Eric Hall, superintendent of North Carolina’s Achievement School District (ASD), gave the State Board of Education a glimpse of the future of his district at today’s Board meeting.
The Achievement School District bill was passed during the 2016 General Assembly short session. At the heart of the legislation is the creation of a district which will eventually include five low-performing schools from around the state. The schools, which are yet to be named, could be turned over to for-profit charter operators.
Hall told Board members the concept of an Achievement School District has been saddled by the experiences of states like Tennessee and Louisiana, which have tried the experiment with some of their schools.
“When the General Assembly created the Achievement School District, we were looking to other states that had done some similar type work,” he said. “While those strategies have been met with mixed results, we have an opportunity as a state to redefine what it means in North Carolina.”
The legislation establishing ASDs also gave districts that participate the opportunity to pick up to three other low-performing schools in their districts to join an Innovation Zone. Schools in this zone would have charter-like flexibility but would continue to be managed by the school district.
The recently passed budget tweaked the ASD program slightly, changing its name to the North Carolina Innovative School District (ISD). It also added a provision that says if a district participating in the ISD has more than 35 percent of its schools identified as low-performing, then all of those schools could become part of an Innovation Zone should the district elect that option.
Hall, who started work in his position in May, told the board that the core values of the ISD are partnership balanced with accountability.
“When we partner, we have to do it with a high degree of intentionality,” he said, saying that partnership without accountability is irresponsible.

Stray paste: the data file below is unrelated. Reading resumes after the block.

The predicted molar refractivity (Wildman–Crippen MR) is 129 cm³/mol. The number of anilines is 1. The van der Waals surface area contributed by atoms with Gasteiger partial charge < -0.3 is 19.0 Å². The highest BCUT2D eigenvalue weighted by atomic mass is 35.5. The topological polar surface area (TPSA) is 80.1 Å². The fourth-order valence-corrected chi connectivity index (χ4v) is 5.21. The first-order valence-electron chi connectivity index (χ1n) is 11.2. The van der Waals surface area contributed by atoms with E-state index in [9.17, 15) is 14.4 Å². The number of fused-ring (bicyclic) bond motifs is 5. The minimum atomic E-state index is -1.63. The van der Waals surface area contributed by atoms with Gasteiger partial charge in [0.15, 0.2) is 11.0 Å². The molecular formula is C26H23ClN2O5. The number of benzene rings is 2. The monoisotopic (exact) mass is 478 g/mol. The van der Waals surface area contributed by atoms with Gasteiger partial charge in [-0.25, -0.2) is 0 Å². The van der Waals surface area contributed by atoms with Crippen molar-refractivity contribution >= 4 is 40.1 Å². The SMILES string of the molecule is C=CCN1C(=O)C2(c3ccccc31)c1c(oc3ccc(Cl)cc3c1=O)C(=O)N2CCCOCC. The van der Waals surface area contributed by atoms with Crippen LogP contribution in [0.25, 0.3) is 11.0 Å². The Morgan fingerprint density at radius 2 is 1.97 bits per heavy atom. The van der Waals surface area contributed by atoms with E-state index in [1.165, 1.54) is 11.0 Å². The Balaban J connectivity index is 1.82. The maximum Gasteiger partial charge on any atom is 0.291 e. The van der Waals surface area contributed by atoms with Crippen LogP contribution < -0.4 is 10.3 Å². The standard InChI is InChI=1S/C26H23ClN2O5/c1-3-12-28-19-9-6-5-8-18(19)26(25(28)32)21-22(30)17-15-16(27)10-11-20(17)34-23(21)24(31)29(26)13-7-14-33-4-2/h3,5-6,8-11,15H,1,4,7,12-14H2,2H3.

He said the partnership of the ISD will be with the communities surrounding the schools, as well as the students in those schools.
He laid out for the board the ISD process moving forward, dividing it into distinct parts. The first is the consideration phase.
“This is the part that I know a lot of folks are very interested in,” he said.
He told the Board that by September, he will release a list of schools that could qualify for the ISD according to state statute. He explained the schools on that list will be in the lowest five percent of the state and will have an elementary school component. They could be K-5 schools, K-8 schools or even K-12 schools.
“The other thing that we know we have to do is we know we have to have a cross section of urban and rural schools,” he said.
He pointed out that in other states that have tried an ISD, it always focused in one specific area. In Tennessee, for instance, Memphis was a focal point, whereas in Louisiana, New Orleans was targeted. Since the ISD will be limited to no more than one school in each district, its impact will be far less disruptive than it may have been in Tennessee or Louisiana, he said.
Hall also mentioned the school reform models — specifically the restart model — that many continuously low-performing schools want. A restart model gives a traditional school charter-like flexibility.
“If the school has adopted one of the reform models…in the previous school year, they would not be considered as a qualifying school for that school year,” Hall said.
The next step in the process will be the evolution phase, Hall said.
During that phase, ISD staff will go into different schools and conduct evaluations. As part of the process, they will meet with county commissioners, the school board, community members, and the superintendent of the school district.
“This is where we have an opportunity to build understanding,” he said.
This phase will take place between October and December. During the next phase — the selection phase — Hall will come back before the State Board with a list of schools he recommends for the ISD. The deadline for that, according to the law passed by the General Assembly, is December 15.
In a press release, Hall said he will likely choose at least two schools to be up and running for the 2018-19 school year, with all five schools open by 2019-20.
Also during the selection phase, Hall and his staff will identify education management organizations (EMOs) and charter management organizations (CMOs) who could potentially take over the schools that are chosen. He said they will go through an application process and be reviewed by external evaluators to ensure credibility.